Environmentally Preferred Alternative

The environmentally preferred alternative is the no action alternative. However, except for alternative 2, implementation of the proposed action would result in only slightly greater environmental impacts than the overall impacts associated with the alternatives and no action alternative. Under alternative 2, it was assumed that all reentries would have powered landings; therefore, the environmental impacts of implementing alternative 2 would be slightly greater than those associated with the proposed action. However, all impacts associated with the proposed action and alternatives were found to be negligible. In terms of socioeconomics, the proposed action would result in the greatest beneficial impact, as it would not restrict the innovation and development of the U.S. commercial space industry through restrictive licensing. Implementing the proposed action would not limit or restrict the Start Printed Page 27776growth of the U.S. space industry, while implementing one of the alternatives could limit U.S. commercial launch and reentry vehicle development and growth, and implementing the no action alternative could severely limit and restrict the growth of the U.S. commercial space launch industry.

Decision and Order

I have considered potential environmental impacts as defined in the PEIS, applicable regulatory requirements, public comments, and FAA's responsibilities under 49 U.S.C., Subtitle IX, Chapter 701, Commercial Space Launch Activities to promote, encourage, and facilitate the growth of the U.S. commercial space transportation industry in arriving at my decision.

Alternatives 1, 2, 3, and the no action alternative would result in restrictive licensing that would impede the FAA's ability to assist the commercial space transportation industry in meeting projected demand for services and expansion into new markets. The preferred alternative would allow the greatest development and growth of the U.S. commercial space launch industry. In addition, although implementation of the preferred alternative would result in slightly greater environmental impacts than the overall impacts associated with the alternatives and no action alternative, the impacts are still expected to be less than significant. For the reasons summarized earlier in this Record of Decision and supported by detailed discussion in the PEIS, the FAA has selected the preferred alternative.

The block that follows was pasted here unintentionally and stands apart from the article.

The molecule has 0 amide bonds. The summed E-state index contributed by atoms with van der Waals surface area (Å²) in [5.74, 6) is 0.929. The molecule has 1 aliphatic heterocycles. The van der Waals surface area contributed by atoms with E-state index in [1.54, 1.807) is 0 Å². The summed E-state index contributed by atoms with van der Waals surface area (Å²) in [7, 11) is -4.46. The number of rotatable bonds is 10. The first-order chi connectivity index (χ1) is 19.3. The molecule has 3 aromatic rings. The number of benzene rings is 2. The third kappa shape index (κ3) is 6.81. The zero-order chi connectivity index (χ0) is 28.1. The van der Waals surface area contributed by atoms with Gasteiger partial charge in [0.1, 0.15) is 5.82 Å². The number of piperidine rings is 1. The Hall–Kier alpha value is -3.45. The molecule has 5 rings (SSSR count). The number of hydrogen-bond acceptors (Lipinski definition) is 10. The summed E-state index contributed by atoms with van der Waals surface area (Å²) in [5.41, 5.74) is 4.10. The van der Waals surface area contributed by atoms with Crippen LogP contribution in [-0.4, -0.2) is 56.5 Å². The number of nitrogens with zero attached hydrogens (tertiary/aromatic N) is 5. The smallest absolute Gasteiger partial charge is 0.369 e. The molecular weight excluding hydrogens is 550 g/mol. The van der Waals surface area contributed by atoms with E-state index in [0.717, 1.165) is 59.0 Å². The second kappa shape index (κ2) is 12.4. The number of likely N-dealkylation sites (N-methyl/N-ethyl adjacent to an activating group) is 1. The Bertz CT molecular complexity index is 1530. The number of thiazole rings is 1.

I have carefully considered the FAA's goals and objectives in relation to the programmatic licensing actions discussed in the PEIS, including the purpose and need to be served, the alternative means of achieving them, the environmental impacts of these alternatives at a broad, programmatic level, and the mitigation measures available to preserve and enhance the environment as needed on a site-specific basis. I have determined that all practicable means to avoid or minimize environmental harm from the alternatives selected have been adopted. Based upon the record of this proposed Federal action, and under the authority delegated to me by the Administrator of the FAA, I find that the action in this Record of Decision is reasonably supported.

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Dated: May 8, 2006.

Patricia G. Smith,

Associate Administrator for Commercial Space Transportation.

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Footnotes

1.  Reentry vehicle means a vehicle designed to return from Earth orbit or outer space to Earth. In the PEIS, reentry vehicles consisted of vehicles launched into orbit via vertical and horizontal launch vehicles.

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[FR Doc. 06-4475 Filed 5-11-06; 8:45 am]